It sounds simple but reading your writing out loud can help you to identify grammatical errors as well as content that is incorrect or confusing. If you notice any particularly long sentences, think about where they could be split to make your points clearer. Complex sentences may sound impressive, but they often leave the reader wondering what your main point is.
Check your Citations
Always refer to your task instructions and QUT cite|write for accurate citing and referencing information. Check each citation as you go and make sure it follows the examples given exactly. Don’t forget to check the placement of the parentheses, commas and full stops.
Take Micro Breaks!
Writing is hard work so it’s important to take regular breaks throughout the process. Plan to have five-minute breaks every half hour to allow your brain to work at its best. If possible, go outside and get some fresh air to avoid feeling sleepy. Also, make sure you stay hydrated with plenty of water to help you work at your best!
Proofreading can be tedious but it’s worth investing time into ensuring your writing is error-free and meets the assessment task requirements.
Verbs provide important information to the reader. Deciding on the correct tense can be confusing when writing about research but it’s important to use verbs consistently and correctly to create a logical, coherent flow in your writing. In academic writing there’s no single rule to follow regarding verb tense but there are some basic guidelines to help check your writing for consistency.
Start with the following verb tenses to report information in your writing.
For more tips on grammar and writing style visit the APA Style Blog. If you want to learn more about grammar check out our other posts.
Poster presentations are a visual way to convey information and can help develop your ability to communicate effectively to an audience. The purpose of an academic poster is to present information for others to view easily and to encourage an exchange of ideas between the presenter and the audience. Most poster presentations include the poster itself as well as a short explanation but this may depend on your specific assessment task instructions.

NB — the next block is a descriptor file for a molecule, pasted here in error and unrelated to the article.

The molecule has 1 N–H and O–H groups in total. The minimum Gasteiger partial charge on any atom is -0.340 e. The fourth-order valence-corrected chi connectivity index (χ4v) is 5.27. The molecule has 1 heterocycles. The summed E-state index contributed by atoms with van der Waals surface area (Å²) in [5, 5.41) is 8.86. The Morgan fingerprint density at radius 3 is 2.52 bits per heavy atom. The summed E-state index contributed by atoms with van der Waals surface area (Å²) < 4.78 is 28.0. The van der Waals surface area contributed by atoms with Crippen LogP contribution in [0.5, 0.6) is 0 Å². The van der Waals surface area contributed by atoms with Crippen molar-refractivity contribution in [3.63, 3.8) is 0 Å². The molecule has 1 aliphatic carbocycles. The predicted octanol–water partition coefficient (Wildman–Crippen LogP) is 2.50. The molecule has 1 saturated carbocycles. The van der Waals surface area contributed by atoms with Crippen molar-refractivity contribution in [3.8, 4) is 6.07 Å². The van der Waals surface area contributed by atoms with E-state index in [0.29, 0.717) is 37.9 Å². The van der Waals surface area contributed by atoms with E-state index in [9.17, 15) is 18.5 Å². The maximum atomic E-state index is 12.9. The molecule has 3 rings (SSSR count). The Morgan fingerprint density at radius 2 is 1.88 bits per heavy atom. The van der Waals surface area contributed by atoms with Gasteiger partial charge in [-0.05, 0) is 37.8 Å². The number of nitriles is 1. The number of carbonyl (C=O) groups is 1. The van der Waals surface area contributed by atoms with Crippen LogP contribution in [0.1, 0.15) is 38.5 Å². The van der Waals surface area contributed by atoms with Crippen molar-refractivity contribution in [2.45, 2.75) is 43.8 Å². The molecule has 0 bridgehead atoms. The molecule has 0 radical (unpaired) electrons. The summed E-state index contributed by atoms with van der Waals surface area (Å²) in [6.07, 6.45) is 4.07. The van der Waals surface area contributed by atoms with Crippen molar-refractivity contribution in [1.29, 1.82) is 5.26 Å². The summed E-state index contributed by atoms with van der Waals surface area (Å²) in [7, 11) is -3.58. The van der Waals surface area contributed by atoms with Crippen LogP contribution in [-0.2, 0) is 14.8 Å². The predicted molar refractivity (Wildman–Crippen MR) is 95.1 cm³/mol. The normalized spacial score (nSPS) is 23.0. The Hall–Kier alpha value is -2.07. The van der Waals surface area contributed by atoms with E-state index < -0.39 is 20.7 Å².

As an academic poster is different from a written report or a presentation you need to approach the task with the key elements in mind. Auckland University’s website, Designing Academic Posters, is a great resource to assist with basic poster design as it steps you through each stage of the process. There are handy tips on planning and designing your poster as well as software for sharing.
Find writing a challenge? Can’t think of another way to express yourself?
The Academic Phrasebank is a fantastic resource if you want to improve your academic writing or need assistance writing up your research. The main menu is arranged according to the sections of a typical research paper but it also includes the following general communicative functions of academic writing:
Classifying and Listing
Compare and Contrast
Writing about the Past
The phrases can be used to assist you in thinking about the content and organisation of your written work, or you can incorporate them into your writing where appropriate. Just make sure you know what they mean!
There is also a Kindle or PDF download version available.
It may be tempting to start writing as soon as you get your assessment task but creating a really good plan can help you achieve a higher grade. The planning process begins from the moment you analyse your essay question and start brainstorming. An effective plan can help organise your ideas and identify where you need to do more research.
Having a really detailed plan for any writing task can ensure that:
you have fully understood the task and topic.
your ideas are clear and organised in a logical way.
you have relevant arguments supported by evidence.
you don’t go ‘off-topic’.
you can see areas for improvement.
During your course you’ll be expected to complete a range of written assessments. Most people are familiar with essays and reports but writing a reflection for the first time can be a challenge. Reflective writing requires you to draw connections between theory and experience or learning in order to create new understanding.
This sequence of activities from Monash University provides useful explanations of the characteristics of reflective writing for students in the Education discipline.